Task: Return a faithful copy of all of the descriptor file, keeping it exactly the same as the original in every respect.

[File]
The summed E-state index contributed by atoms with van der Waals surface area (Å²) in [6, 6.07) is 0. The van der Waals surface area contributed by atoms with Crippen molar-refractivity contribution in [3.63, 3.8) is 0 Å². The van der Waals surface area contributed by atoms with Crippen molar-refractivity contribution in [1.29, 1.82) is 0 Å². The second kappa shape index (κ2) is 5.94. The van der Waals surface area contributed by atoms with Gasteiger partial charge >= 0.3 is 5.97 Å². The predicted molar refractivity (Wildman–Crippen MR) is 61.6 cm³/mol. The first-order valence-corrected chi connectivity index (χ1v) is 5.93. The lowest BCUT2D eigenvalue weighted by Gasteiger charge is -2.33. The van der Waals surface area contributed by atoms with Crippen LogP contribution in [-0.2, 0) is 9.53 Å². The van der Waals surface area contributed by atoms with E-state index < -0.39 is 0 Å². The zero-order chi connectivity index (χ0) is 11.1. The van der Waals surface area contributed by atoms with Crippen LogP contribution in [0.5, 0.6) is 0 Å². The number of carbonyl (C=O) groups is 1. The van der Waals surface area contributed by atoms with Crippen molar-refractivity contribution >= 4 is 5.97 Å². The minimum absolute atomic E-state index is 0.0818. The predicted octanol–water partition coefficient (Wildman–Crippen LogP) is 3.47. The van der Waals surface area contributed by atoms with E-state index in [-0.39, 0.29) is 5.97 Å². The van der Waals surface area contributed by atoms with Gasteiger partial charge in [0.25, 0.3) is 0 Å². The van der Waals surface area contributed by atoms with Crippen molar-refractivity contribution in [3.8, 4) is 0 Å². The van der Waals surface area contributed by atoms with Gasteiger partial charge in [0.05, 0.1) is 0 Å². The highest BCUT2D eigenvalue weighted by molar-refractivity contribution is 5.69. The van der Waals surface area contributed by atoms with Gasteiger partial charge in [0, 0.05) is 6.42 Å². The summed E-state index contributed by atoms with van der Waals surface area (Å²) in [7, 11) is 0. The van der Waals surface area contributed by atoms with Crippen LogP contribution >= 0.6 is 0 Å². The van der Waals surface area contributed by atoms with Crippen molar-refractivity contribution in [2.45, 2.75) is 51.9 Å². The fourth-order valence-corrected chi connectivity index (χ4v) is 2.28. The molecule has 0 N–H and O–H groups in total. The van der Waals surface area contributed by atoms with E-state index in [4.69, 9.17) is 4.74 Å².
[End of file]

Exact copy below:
The summed E-state index contributed by atoms with van der Waals surface area (Å²) in [6, 6.07) is 0. The van der Waals surface area contributed by atoms with Crippen molar-refractivity contribution in [3.63, 3.8) is 0 Å². The van der Waals surface area contributed by atoms with Crippen molar-refractivity contribution in [1.29, 1.82) is 0 Å². The second kappa shape index (κ2) is 5.94. The van der Waals surface area contributed by atoms with Gasteiger partial charge >= 0.3 is 5.97 Å². The predicted molar refractivity (Wildman–Crippen MR) is 61.6 cm³/mol. The first-order valence-corrected chi connectivity index (χ1v) is 5.93. The lowest BCUT2D eigenvalue weighted by Gasteiger charge is -2.33. The van der Waals surface area contributed by atoms with Crippen LogP contribution in [-0.2, 0) is 9.53 Å². The van der Waals surface area contributed by atoms with E-state index < -0.39 is 0 Å². The zero-order chi connectivity index (χ0) is 11.1. The van der Waals surface area contributed by atoms with Crippen LogP contribution in [0.5, 0.6) is 0 Å². The number of carbonyl (C=O) groups is 1. The van der Waals surface area contributed by atoms with Crippen molar-refractivity contribution >= 4 is 5.97 Å². The minimum absolute atomic E-state index is 0.0818. The predicted octanol–water partition coefficient (Wildman–Crippen LogP) is 3.47. The van der Waals surface area contributed by atoms with E-state index in [-0.39, 0.29) is 5.97 Å². The van der Waals surface area contributed by atoms with Gasteiger partial charge in [0.25, 0.3) is 0 Å². The van der Waals surface area contributed by atoms with Crippen molar-refractivity contribution in [3.8, 4) is 0 Å². The van der Waals surface area contributed by atoms with Gasteiger partial charge in [0.05, 0.1) is 0 Å². The highest BCUT2D eigenvalue weighted by molar-refractivity contribution is 5.69. The van der Waals surface area contributed by atoms with Gasteiger partial charge in [0, 0.05) is 6.42 Å². The summed E-state index contributed by atoms with van der Waals surface area (Å²) in [7, 11) is 0. The van der Waals surface area contributed by atoms with Crippen LogP contribution >= 0.6 is 0 Å². The van der Waals surface area contributed by atoms with Crippen molar-refractivity contribution in [2.45, 2.75) is 51.9 Å². The fourth-order valence-corrected chi connectivity index (χ4v) is 2.28. The molecule has 0 N–H and O–H groups in total. The van der Waals surface area contributed by atoms with E-state index in [4.69, 9.17) is 4.74 Å².